Jane had this weird attitude and did not want to help me. I would ask a question and she would tell me to figure it out myself. Jane seemed to be the Regina George of the girl gang so I was never invited to after work drinks or lunches. I once turned up to work with no makeup on and she announced to the room, “Wow, she looks so different with no makeup on”.

Susie was a micro-manager - to the point where she would sit behind me and instruct me word-for-word on how to write an email to someone. Every little thing I did had to be checked by her, which very quickly destroyed my self-confidence and I suddenly had all this self doubt. I was too scared to take initiative in case I was wrong. I was made to feel like I needed permission to breathe. She once emailed me from my desk - despite literally sitting behind me - to tell me I can’t eat toast and read my morning emails at the same time because it’s distracting for me. Apparently I can’t chew and read. 

I always came to work early, always worked late. I was the only one who came in early after the Christmas party to get a design ready for sign off that afternoon. Susie had an engagement party at her house and invited everyone (approximately 13 other women) expect me. I was so embarrassed by this and felt like a total loser. 

This was the first time in my life that I’d ever experienced two women instantly disliking me from the moment they met me. I only lasted six months and although this was some time ago now, it still upsets me to this day. At least once a week I imagine what I would say to these women if I were to ever see them again. They would not know, nor care, how deeply they hurt me. What I’ve mentioned here is the tip of the iceberg, there was so much passive aggressive bullying going on that I sometimes felt like maybe it was all in my head. It took a long time for me to be confident again. After I left there I landed a full-time role at the perfect place for me. Everyone was inclusive and I’ve made some lifelong friends within the company.

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"Every little thing I did had to be checked by her, which very quickly destroyed my self-confidence." Image: Getty. 

Nicky.

I had a boss - a much older, influential, wealthy man - who “took me under his wing”. I was a single mum at the time. All was fine until he took me to meet with a new agency we would be working with... in a building he owned (which he made a big show of pointing out.) After the meeting he took me to lunch and propositioned me in a way that was very subtle but very clear. I carefully turned down the generous “offer” and went about my work. From that point on he made my life absolute hell. Everything he did and said was done without a witness, so it was his very influential word against mine. I ended up so sick with stress that I was hospitalised and promptly quit my job. No job is worth that.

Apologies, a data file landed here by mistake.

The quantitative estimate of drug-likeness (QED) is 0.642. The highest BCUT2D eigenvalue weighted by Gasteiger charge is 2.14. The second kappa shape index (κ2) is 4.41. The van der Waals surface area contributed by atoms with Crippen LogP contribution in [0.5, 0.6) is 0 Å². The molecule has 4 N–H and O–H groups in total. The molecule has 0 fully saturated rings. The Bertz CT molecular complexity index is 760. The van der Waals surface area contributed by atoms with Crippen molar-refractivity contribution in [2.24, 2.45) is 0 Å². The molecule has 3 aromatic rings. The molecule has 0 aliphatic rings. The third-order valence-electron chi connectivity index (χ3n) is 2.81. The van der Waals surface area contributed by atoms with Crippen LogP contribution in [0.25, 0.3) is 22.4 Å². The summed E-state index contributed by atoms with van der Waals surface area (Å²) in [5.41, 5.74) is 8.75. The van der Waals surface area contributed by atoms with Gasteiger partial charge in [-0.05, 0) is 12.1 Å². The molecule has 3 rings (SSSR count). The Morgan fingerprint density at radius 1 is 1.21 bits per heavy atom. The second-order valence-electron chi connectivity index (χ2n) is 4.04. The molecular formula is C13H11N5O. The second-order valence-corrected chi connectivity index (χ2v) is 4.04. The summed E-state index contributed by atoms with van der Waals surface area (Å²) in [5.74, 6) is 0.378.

Kia.

In my last job, I worked in a really small team as a contractor - $250 per week for about 15 hours. My job was to do social media work for an influencer. When I started, we worked together very closely, and soon after she hired a personal assistant for me to liaise with, who would take my issues back to her if necessary. When I was working directly with the influencer my tasks were really clear and I got plenty of feedback, but during the transition to her personal assistant I began to receive phone calls at all hours of the night asking me to respond to comments. One monday night, she called me at 10pm to ask me to meet with her and when I told her I was out on a date, she told me I should be more dedicated to my job.

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It was a side gig for me on top of my main job and university, and despite explaining this to the team I was being set tasks to complete within the hour. 

Eventually another team member quit because of the hostile communication and the assistant called me to warn me I would be next to lose my job if I didn't pick up my work, and take on all of my co-workers tasks (who was on a decent salary) for no more pay. I felt really guilty because I cared a lot about my boss' mission and I tried to make it work, but I eventually quit. 

I felt really guilty for not being able to commit the same time to the company as those who were doing it as their full-time job. She put me down saying that I didn't have a passion for the company and it was a big hit to my self-confidence. They also made me feel as though losing the job would look terrible for my future career prospects in the industry, and I wasn't sure what more I could do. Being so new to the workforce, it was a tricky position and I was constantly juggling whether I was being mistreated or just not good enough.

Have you had a similar experience with a bad boss? Tell us in a comment below.

*Names have been changed to protect privacy. 

Feature image: Getty.